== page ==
FG launches campaign against fake news



By Emmanuel Elebeke

ABUJA—Federal Government, yesterday, in Abuja, launched a national campaign against fake news.

Speaking at the formal launch of the campaign, Minister of Information and Culture, Alhaji Lai Mohammed, said fake news was becoming a serious threat to global peace, including Nigeria, that if left unchecked, could endanger human existence.

The minister, who also described fake news as a dangerous threat to democracy, noted that fake news when mixed with hate speech would amount to a disaster waiting to happen.

Alhaji Lai Mohammed

“For the record, the free online encyclopedia defines fake news as ‘a type of yellow journalism or propaganda that consists of deliberate misinformation or hoaxes spread via traditional print and broadcast news media or online social media. This false information is mainly distributed by social media, but is periodically circulated through mainstream media.’”

Mohammed, therefore, appealed to media practitioners to crosscheck their facts before reporting in order to preserve the country.

On the impact of fake news, the minister said: “The global epidemic of fake news is already having far-reaching repercussions across the world. A recent study by researchers at Ohio State University in the United States concluded that Russian interference and the fake news it promoted probably played a significant role in depressing Hilary Clinton’s support on election day during the 2016 presidential elections in the US.”

Among the Fake News circulated ahead of the election were: 1) Clinton is in poor health due to a serious disease. 2) Pope Francis endorsed candidate Trump and 3) Clinton approved weapons sales to Islamic Jihadists.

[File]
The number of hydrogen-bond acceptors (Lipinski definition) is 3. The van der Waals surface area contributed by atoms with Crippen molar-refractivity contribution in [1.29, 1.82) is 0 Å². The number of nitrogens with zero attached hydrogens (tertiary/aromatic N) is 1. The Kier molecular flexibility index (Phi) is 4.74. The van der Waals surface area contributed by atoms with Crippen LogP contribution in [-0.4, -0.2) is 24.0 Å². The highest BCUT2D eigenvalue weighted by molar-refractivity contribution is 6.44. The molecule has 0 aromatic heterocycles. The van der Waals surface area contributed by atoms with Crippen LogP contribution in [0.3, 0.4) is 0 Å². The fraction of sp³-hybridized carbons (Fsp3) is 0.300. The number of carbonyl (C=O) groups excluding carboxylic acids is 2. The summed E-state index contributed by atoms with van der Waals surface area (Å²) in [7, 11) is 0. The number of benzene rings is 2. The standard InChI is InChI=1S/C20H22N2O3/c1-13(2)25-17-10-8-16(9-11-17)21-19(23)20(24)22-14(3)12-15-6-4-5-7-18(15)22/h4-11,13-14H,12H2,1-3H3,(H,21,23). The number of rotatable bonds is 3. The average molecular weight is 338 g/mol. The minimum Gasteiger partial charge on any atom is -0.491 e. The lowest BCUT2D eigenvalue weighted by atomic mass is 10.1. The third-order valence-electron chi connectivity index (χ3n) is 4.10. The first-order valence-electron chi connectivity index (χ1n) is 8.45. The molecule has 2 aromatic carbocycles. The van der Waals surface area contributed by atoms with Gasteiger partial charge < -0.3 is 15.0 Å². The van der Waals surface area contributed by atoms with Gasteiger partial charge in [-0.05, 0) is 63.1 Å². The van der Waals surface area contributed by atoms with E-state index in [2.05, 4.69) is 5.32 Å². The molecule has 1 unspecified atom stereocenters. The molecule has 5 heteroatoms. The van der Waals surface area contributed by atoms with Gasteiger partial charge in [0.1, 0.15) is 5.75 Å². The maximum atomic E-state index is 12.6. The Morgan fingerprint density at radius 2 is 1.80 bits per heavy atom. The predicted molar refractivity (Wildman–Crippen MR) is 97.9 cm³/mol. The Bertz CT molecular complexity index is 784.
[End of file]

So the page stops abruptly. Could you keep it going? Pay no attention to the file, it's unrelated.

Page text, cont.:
“In India, about a dozen people have been killed in the past six weeks just because of fake news or hoax messages. The victims were lynched after they were falsely accused of child abduction based on  fake messages circulated via the social media platform, WhatsApp.

“Right here in Nigeria, the situation is not better. And it is not restricted to the social media. Last Thursday, the front page headline of a national newspaper was: Court orders National Assembly to begin  impeachment of Buhari. The problem with that news item is that it is fake news. According to the certified true copy of the order, the Presiding Judge of the Federal High Court in Osogbo ordered and I  quote: ‘’The applicants are hereby granted leave to issue and bring an Application for the order of Mandamus to compel 1st to 3rd  Respondents to start impeachment proceedings against the 4th  Respondent, the President of the Federal Republic of Nigeria. This was manipulated to read that the court has given the go-ahead for the National Assembly to commence impeachment proceedings against the President. Fake News!/

“Recent report by the BBC, that fake news circulating in the social media is fueling the farmers-herders crises in Nigeria. Gory pictures from other lands are circulated freely via Facebook, WhatsApp and Twitter, purportedly being from the killings in Jos or Benue.   In 2017, a fake report circulated on the social media claimed that five students of the College of Education, Gidan Waya, were ambushed and killed by

Fulani herdsmen in southern Kaduna. That report turned out to be false. No student was killed. I can go on and on.